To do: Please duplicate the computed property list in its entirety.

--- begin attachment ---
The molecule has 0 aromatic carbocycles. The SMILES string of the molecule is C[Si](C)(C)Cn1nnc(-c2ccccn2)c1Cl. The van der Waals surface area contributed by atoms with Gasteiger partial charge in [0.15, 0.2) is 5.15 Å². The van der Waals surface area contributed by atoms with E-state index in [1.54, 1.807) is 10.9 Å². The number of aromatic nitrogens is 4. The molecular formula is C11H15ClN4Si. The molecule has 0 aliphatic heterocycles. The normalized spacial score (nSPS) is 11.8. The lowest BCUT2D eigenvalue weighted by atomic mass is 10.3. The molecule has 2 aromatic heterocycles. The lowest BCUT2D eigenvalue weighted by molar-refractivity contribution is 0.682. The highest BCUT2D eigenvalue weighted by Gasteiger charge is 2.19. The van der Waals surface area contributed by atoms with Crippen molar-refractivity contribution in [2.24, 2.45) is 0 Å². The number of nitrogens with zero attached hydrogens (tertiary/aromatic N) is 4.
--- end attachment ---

The molecule has 0 aromatic carbocycles. The SMILES string of the molecule is C[Si](C)(C)Cn1nnc(-c2ccccn2)c1Cl. The van der Waals surface area contributed by atoms with Gasteiger partial charge in [0.15, 0.2) is 5.15 Å². The van der Waals surface area contributed by atoms with E-state index in [1.54, 1.807) is 10.9 Å². The number of aromatic nitrogens is 4. The molecular formula is C11H15ClN4Si. The molecule has 0 aliphatic heterocycles. The normalized spacial score (nSPS) is 11.8. The lowest BCUT2D eigenvalue weighted by atomic mass is 10.3. The molecule has 2 aromatic heterocycles. The lowest BCUT2D eigenvalue weighted by molar-refractivity contribution is 0.682. The highest BCUT2D eigenvalue weighted by Gasteiger charge is 2.19. The van der Waals surface area contributed by atoms with Crippen molar-refractivity contribution in [2.24, 2.45) is 0 Å². The number of nitrogens with zero attached hydrogens (tertiary/aromatic N) is 4.